FCC Considering Critical Changes to New Rules Impacting RF Equipment Manufacturers


The FCC will soon release its decision on petitions for reconsideration of some of the new radiofrequency (RF) equipment authorization rules it adopted earlier this year. The subject rules would effectively “de-authorize” an entire class of testing labs on which many RF equipment manufacturers have relied to prepare test results they included in their applications to certify their devices for sale in the U.S. It is essential that manufacturers stay current on developments in this proceeding, as the outcome could have a critical impact on their R&D costs and marketing practices.

Among other things, the new rules disallow the use of test results from foreign and domestic non-accredited “2.948-listed” labs for equipment certification, and require that all test results used in the certification process be provided by FCC-accredited labs. Many manufacturers have utilized one or more of the nearly 600 existing 2.948-listed labs for several years. If those labs do not achieve accreditation by the end of the transition period, manufacturers that continue to use their test results could have their certification applications rejected and/or be liable for steep fines and other sanctions by the FCC’s Enforcement Bureau.

The FCC’s current transition plan mandates that no later than July 13, 2016, all 2.948 listed labs’ authority will expire. As of October 12, 2016, no further test report from such labs, foreign or domestic, will be accepted for devices tested before the July 13 expiration deadline.

By the end of the transition period all U.S. labs that provide test results for equipment certification must be accredited by an FCC-recognized accreditation body. Foreign labs must be accredited by an approved foreign “designating authority” recognized by the FCC under the terms of a government-to-government Mutual Recognition Agreement (MRA). Labs located in one of the many countries that does not have an MRA with the U.S. must be accredited by an entity recognized by the FCC for performing accreditation in the subject country.

The FCC currently has no procedures for the accreditation of 2.948-listed labs in non-MRA countries. Unless and until the FCC implements such procedures (and the labs meet the requirements) manufacturers will no longer be able to utilize the results from those labs for purposes of certifying RF devices for sale in the U.S. Manufacturers that have affiliated non-accredited labs in non-MRA countries will have to move their facilities. Manufacturers that utilize non-affiliated 2.948-listed labs must find accredited labs that can test their specific equipment for certification for U.S. sales.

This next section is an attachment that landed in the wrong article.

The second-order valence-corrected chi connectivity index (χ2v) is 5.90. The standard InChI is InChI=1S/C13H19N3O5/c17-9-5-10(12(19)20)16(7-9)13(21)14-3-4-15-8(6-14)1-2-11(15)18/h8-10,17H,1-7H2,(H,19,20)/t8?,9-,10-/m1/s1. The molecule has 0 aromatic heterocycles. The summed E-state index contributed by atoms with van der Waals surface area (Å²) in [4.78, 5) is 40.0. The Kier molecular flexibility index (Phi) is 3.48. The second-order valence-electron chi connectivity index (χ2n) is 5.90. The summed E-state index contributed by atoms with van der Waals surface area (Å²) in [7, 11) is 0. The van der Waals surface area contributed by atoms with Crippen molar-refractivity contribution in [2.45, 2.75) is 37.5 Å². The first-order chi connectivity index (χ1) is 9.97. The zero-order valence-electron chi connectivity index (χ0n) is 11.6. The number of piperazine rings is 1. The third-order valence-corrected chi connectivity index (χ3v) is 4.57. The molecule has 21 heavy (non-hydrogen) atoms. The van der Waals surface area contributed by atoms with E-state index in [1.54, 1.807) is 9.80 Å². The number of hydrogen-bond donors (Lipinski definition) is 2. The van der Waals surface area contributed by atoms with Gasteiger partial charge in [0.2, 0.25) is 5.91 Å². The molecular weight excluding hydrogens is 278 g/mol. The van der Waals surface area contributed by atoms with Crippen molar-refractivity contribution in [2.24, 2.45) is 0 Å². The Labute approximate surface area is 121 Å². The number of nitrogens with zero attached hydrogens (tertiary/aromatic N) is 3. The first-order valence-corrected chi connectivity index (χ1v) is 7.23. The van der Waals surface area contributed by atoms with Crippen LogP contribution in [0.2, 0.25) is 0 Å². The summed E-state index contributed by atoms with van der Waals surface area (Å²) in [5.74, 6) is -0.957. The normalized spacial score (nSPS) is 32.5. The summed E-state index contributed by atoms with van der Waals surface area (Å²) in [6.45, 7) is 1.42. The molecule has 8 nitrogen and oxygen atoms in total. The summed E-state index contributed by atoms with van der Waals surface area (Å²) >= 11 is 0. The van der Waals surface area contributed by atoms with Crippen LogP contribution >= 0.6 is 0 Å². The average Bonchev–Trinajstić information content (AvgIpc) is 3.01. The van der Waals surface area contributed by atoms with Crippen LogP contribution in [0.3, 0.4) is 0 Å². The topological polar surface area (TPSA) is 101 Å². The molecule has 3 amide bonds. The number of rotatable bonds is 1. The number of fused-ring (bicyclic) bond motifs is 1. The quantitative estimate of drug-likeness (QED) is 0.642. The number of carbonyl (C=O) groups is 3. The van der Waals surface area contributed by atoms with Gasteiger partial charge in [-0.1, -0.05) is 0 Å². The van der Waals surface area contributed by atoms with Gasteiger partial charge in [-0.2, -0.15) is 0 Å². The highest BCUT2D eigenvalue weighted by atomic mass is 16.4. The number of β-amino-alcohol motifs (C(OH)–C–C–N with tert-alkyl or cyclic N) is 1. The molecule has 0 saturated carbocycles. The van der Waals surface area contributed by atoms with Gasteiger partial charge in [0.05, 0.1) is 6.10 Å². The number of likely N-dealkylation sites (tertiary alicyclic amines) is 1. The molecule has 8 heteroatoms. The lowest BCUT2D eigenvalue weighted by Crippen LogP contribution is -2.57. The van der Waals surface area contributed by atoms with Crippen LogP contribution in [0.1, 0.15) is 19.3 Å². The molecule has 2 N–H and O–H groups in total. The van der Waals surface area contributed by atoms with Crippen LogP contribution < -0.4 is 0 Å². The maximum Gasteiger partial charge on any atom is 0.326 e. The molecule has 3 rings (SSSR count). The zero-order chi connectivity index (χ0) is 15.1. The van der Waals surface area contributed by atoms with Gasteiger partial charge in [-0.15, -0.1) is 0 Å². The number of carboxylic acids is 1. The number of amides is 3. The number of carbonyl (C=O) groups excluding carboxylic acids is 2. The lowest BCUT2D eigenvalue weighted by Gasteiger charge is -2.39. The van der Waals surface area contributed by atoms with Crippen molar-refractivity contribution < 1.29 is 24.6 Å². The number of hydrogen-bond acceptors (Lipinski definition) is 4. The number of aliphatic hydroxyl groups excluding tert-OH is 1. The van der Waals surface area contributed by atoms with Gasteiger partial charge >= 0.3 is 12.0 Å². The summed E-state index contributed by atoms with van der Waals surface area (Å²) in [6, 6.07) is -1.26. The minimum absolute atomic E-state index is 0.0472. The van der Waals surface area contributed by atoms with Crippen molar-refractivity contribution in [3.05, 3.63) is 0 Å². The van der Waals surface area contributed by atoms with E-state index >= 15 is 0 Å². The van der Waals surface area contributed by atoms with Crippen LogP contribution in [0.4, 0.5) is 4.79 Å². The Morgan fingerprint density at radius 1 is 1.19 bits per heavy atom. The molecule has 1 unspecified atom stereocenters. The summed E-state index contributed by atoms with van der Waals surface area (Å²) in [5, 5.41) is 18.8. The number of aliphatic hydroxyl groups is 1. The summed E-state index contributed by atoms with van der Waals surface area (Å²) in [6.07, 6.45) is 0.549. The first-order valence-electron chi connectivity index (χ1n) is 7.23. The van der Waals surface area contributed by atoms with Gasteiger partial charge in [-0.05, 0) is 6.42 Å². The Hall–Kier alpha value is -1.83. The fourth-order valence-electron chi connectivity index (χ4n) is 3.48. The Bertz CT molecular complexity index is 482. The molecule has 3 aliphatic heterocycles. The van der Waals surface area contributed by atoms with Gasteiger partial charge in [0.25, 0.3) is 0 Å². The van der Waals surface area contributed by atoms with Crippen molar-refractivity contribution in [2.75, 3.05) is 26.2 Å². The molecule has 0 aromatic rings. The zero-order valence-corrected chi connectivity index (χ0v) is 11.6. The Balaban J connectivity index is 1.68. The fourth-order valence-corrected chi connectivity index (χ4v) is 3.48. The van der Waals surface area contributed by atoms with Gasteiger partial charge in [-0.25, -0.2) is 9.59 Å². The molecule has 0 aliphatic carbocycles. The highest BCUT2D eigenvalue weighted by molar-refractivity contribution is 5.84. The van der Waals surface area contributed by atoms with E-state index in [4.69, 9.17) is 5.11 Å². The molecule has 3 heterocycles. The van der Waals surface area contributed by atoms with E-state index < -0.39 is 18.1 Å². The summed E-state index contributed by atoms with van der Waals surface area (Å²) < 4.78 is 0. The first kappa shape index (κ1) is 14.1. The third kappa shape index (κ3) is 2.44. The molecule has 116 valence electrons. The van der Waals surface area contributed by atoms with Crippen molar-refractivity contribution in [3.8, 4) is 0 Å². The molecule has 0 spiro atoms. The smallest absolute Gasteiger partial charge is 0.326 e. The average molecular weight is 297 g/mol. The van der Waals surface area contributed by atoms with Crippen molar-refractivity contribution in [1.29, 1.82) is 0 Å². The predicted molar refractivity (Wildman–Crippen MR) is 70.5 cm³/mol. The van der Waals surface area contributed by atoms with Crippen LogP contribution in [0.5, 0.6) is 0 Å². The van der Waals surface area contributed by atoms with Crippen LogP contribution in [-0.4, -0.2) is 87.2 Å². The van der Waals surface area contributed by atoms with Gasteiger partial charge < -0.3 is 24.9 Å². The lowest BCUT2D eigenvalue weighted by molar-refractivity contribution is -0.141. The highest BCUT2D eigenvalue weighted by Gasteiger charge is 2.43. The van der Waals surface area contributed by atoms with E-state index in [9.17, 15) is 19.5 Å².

The petitions for reconsideration request that the FCC: (a) clarify procedures for the recognition of accreditation bodies that can accredit testing labs in non-MRA countries; (b) provide clarification as to how 2.948-listed labs in non-MRA countries can be certified; and (c) provide a period of two years as a transition period for currently non-accredited labs to complete their certification process.

The FCC may or may not grant the pending petitions for reconsideration. Yet, even if the FCC does grant certain petitions, in whole or in part, it may nonetheless impose onerous conditions on the accreditation/certification processes, which could discourage labs from complying with the new requirements. Given the importance and material impact of the proposed rules, impacted manufacturers would be well-served to follow developments in this proceeding.

The CommLaw Group will continue to closely monitor this proceeding. If you would like additional Information about the proceeding, or to obtain a hard copy of a comprehensive Global RF Equipment Regulatory Compliance Guide or the companion U.S. Guide, please contact Ronald E. Quirk, Jr. at (703) 714-1305 or req@commlawgroup.com.

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